Ballast Point released another entry in their "Homework" series. This time it's a Belgian-Style Pale Ale. Looks like all of the ingredients are readily available too, except perhaps the Acidulated malt. I believe that one imparts a sour flavor.
Homework Series #5: Hoppy Belgian-Style Pale Ale (all-grain)
8.75# Belgian Pale Malt
1.5# Flaked Oats
1# Wheat Malt
.75# Crystal 10L
.75# Acidulated Malt
(Mash temp: 153 degrees F; Mash time: 60 min)
(Boil Total Time: 60 min)
1.0 oz Belma Hops 30 min.
1.0 oz Belma Hops Whirlpool
Ferment with W.L. 575 Belgian Style Ale Yeast.
Ferment at 68 degrees F for 1 day, at 72 for the second day, and 75 for 4 more days or until complete. Add 2 oz Belma pelletized hops directly to fermenter 5 days before packaging (dry hopping).
If you haven't checked them out yet, here are all of the recipes:
Sometimes you just need a girlfriend who will design, weld, and paint a brew stand, then surprise you with it as a Christmas present! I know, you don't think she exists, but you're wrong. That's exactly what Megan did for her boyfriend Evan and she wrote up some details about the build which you can read below. Oh, and by the way guys, when you come up with a logo for your Beers and Beards brewery, we gotta see it!!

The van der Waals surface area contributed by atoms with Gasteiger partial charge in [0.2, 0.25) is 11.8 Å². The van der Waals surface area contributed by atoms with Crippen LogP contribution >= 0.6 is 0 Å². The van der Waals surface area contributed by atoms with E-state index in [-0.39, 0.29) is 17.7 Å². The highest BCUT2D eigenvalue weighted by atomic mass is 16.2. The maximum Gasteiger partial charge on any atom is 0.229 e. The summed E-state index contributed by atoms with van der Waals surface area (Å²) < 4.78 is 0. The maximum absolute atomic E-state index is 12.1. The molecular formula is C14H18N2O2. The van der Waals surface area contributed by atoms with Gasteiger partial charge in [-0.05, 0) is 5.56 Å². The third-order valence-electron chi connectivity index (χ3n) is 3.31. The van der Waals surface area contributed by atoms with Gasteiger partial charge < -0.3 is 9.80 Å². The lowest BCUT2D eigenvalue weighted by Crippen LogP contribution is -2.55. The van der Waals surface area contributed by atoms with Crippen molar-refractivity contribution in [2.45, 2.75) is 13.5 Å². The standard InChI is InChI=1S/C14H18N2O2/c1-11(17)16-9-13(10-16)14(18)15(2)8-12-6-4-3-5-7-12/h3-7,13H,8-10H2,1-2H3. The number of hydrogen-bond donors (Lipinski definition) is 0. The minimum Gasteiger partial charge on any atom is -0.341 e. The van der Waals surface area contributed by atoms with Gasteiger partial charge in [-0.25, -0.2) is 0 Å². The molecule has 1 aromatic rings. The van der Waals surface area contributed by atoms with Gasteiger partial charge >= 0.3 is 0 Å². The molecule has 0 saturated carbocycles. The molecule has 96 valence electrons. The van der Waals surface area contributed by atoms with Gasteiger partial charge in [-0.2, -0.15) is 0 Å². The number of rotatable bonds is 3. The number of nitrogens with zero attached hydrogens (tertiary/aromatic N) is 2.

"My name is Megan, a self-proclaimed beer connoisseur who lives in a tiny town in northeast Massachusetts. A few months before Christmas 2014, I started searching the internet in hopes to find the perfect gift for my boyfriend, who, at the time, was an amateur brewer. He really got into brewing after I bought him a home-brewing starter kit for his birthday in the spring of 2014. I remembered him talking one day about wanting to invest in an outdoor BIAB rig that had a burner, a propane tank and a pulley system to pull up those heavy bags of soaked grain. At the time, I worked in a high school that had an amazing vocational/tech program (Carpentry, Automobile), and figured that, with the help of some people, I could build him the rig for Christmas. After a few days of searching, I came across the “BrewGeeks” homepage and messaged Tom to see if he could help me get started after seeing his own rendition of a BIAB rig that he had made. It was about a 3 ½ month-long process that took a lot of corresponding back and forth with Tom, but it was SO worth the time, money, and a few bumps in the road to see my boyfriends face on Christmas. The end result turned out perfectly. I/We could not be more pleased with it."